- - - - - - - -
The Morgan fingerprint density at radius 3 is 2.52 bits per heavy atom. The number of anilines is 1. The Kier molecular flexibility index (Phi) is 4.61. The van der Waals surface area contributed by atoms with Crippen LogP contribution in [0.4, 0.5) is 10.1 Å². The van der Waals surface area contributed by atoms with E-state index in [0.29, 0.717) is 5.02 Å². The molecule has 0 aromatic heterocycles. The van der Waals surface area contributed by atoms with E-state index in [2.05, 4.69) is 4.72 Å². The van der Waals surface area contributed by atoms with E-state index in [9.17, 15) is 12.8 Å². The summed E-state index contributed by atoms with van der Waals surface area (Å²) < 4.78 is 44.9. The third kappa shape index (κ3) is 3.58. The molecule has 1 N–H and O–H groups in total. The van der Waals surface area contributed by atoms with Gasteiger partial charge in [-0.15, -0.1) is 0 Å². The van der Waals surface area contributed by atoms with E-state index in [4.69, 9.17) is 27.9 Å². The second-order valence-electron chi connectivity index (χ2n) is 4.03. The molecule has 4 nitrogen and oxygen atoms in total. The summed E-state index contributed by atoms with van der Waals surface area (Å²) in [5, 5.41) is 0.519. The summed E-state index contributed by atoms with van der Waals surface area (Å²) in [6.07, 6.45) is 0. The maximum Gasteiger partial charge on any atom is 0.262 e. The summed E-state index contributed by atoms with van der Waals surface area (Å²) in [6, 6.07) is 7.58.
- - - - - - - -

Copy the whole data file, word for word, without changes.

The Morgan fingerprint density at radius 3 is 2.52 bits per heavy atom. The number of anilines is 1. The Kier molecular flexibility index (Phi) is 4.61. The van der Waals surface area contributed by atoms with Crippen LogP contribution in [0.4, 0.5) is 10.1 Å². The van der Waals surface area contributed by atoms with E-state index in [0.29, 0.717) is 5.02 Å². The molecule has 0 aromatic heterocycles. The van der Waals surface area contributed by atoms with E-state index in [2.05, 4.69) is 4.72 Å². The van der Waals surface area contributed by atoms with E-state index in [9.17, 15) is 12.8 Å². The summed E-state index contributed by atoms with van der Waals surface area (Å²) < 4.78 is 44.9. The third kappa shape index (κ3) is 3.58. The molecule has 1 N–H and O–H groups in total. The van der Waals surface area contributed by atoms with Gasteiger partial charge in [-0.15, -0.1) is 0 Å². The van der Waals surface area contributed by atoms with E-state index in [4.69, 9.17) is 27.9 Å². The second-order valence-electron chi connectivity index (χ2n) is 4.03. The molecule has 4 nitrogen and oxygen atoms in total. The summed E-state index contributed by atoms with van der Waals surface area (Å²) in [5, 5.41) is 0.519. The summed E-state index contributed by atoms with van der Waals surface area (Å²) in [6.07, 6.45) is 0. The maximum Gasteiger partial charge on any atom is 0.262 e. The summed E-state index contributed by atoms with van der Waals surface area (Å²) in [6, 6.07) is 7.58.